Presidential Managment Fellowship for STEM graduates
October 2, 2012 4:20 PM Subscribe
What does the Presidential Management Fellowship entail?
posted by anonymous to Work & Money (6 answers total) 5 users marked this as a favorite
I’m a PhD student looking forward to finishing my degree in Biology (Organismal Bio, also called Ecology, Evolution and Behavior). I also have a Masters degree in the same field. I’m a US citizen and all my education has been in the USA. I’m increasingly disillusioned with the academic lifestyle. Also, while I’m good at my work, it’s largely quite abstract and several degrees from real application to real lives. I believe in basic science on an intellectual and moral level, but I find myself craving more direct service.
I’ve been looking into work for Biologists in the Federal government, and have noticed a number of positions which my education at least nominally qualifies me for (usually GS 09 or GS 11 – the first seems to be, roughly, “undergrad + experience, or Masters degree” and the second is roughly “masters degree + experience, or PhD”.)
And one option I’ve noticed is the Presidential Management Fellowship. Most people entering seem to be more Political Science/MBA types, but there’s a definite minority of STEM graduates, especially biologists. It looks like the BLM, FDA, DOI, DOA, and USGS, as well as the more obvious NIH, NSF, CDC, and others all employ biologists in one way or another, and not necessarily in a research capacity.
I understand that the Presidential Management Fellowship program involves rotations, and some additional training in government leadership, but I’ve been having a hard time figuring out exactly what else it’s about, or why I should be applying for it instead of applying directly for jobs in government service. The website is full of PR fluff , but there’s lots of the kind of “you’d know what this meant if you already knew what it meant” type stuff.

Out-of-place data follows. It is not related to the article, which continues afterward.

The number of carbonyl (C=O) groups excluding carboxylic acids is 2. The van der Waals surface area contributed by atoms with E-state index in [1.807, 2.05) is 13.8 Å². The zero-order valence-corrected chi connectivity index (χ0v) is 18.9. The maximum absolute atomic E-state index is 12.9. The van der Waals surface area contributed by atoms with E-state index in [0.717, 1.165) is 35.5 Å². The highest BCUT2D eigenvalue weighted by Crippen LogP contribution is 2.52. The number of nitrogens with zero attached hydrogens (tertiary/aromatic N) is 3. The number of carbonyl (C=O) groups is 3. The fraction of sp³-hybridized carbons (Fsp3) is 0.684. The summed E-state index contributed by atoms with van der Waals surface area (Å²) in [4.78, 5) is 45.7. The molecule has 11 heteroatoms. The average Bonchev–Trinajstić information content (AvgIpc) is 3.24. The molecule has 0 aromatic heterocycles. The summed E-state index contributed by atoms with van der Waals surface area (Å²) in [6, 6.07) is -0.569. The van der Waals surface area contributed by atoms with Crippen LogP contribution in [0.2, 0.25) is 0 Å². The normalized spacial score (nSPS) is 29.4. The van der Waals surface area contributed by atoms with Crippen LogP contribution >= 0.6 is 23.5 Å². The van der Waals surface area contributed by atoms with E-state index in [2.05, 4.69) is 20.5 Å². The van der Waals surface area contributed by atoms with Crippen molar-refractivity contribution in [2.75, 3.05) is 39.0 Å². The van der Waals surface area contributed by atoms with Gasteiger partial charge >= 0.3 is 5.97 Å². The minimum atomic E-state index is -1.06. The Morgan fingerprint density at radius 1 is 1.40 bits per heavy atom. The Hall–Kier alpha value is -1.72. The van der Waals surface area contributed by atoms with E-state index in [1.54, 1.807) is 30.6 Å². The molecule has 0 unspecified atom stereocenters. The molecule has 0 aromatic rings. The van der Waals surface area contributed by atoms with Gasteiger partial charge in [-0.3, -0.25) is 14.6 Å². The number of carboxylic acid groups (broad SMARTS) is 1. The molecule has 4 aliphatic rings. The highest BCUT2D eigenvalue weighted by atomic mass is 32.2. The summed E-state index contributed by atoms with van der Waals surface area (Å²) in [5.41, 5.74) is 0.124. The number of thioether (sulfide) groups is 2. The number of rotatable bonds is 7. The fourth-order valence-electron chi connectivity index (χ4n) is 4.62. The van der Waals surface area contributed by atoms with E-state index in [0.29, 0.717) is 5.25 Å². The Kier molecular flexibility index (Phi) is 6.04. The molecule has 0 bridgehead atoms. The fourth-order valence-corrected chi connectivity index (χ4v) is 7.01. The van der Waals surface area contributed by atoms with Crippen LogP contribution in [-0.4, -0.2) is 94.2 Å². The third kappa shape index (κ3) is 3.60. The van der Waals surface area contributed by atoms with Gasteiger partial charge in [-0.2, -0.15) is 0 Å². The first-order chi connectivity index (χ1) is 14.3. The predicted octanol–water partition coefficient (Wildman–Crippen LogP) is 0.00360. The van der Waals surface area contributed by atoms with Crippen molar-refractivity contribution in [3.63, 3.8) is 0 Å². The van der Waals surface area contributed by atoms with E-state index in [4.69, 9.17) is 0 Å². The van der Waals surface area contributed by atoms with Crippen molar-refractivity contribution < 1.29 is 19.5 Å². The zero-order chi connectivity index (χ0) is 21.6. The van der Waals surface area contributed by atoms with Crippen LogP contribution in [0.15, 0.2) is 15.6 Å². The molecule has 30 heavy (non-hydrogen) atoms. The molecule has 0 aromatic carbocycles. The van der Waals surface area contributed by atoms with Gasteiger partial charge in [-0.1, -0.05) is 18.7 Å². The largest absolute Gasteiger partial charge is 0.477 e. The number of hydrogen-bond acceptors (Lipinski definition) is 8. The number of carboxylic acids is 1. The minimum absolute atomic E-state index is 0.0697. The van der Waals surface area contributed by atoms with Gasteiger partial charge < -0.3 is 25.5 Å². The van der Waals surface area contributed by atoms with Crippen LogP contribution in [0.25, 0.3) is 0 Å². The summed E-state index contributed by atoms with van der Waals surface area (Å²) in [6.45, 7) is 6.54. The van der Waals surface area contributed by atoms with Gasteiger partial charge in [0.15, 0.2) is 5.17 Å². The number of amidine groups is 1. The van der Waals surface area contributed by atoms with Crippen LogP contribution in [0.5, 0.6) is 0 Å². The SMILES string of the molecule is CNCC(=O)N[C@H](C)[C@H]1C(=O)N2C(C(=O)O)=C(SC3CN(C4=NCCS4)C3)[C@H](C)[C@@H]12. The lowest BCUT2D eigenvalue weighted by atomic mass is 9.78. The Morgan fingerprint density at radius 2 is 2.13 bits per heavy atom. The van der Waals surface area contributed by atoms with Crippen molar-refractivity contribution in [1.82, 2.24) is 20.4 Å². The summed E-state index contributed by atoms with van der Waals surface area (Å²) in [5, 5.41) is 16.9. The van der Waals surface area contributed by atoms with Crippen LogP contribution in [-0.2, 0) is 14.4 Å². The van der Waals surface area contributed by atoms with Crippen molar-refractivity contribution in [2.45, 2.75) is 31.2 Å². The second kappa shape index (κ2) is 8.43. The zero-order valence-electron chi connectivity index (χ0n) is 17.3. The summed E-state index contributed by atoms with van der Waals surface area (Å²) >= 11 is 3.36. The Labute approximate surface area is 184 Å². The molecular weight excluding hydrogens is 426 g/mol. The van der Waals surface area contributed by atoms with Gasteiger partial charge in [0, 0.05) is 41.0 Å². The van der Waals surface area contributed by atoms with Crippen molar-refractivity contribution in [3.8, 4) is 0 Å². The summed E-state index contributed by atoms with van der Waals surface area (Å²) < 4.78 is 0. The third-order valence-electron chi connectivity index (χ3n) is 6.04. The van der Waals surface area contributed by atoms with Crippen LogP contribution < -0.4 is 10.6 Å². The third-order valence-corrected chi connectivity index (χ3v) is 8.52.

I bring: exceptionally deep and broad knowledge of biology. Good brains, facility with math, some corporate experience prior to my Masters, degrees from prestigious institutions. Some teaching experience. 4.0 GPA in my PhD. Stunning GREs if anyone still gives a fig. A certain stubbornness. Personal maturity (read: I’m not 25.)
I lack: a policy/government background, specific training in conservation biology (though I have formal population genetics and population biology), strong resources in researching alternative careers (where “alternative” means “not a professor at an R1 institution.”) Bright eyed, bushy tailed youth.
So what is it? Why should I give it a shot? Have you gone through it, or known someone who has? What was the experience like?
And, heck, what are your most discouraging observations? What kind of a person is most likely to fail?
Thanks! Anon because I haven’t told my advisor yet that I don’t want to continue in academic research.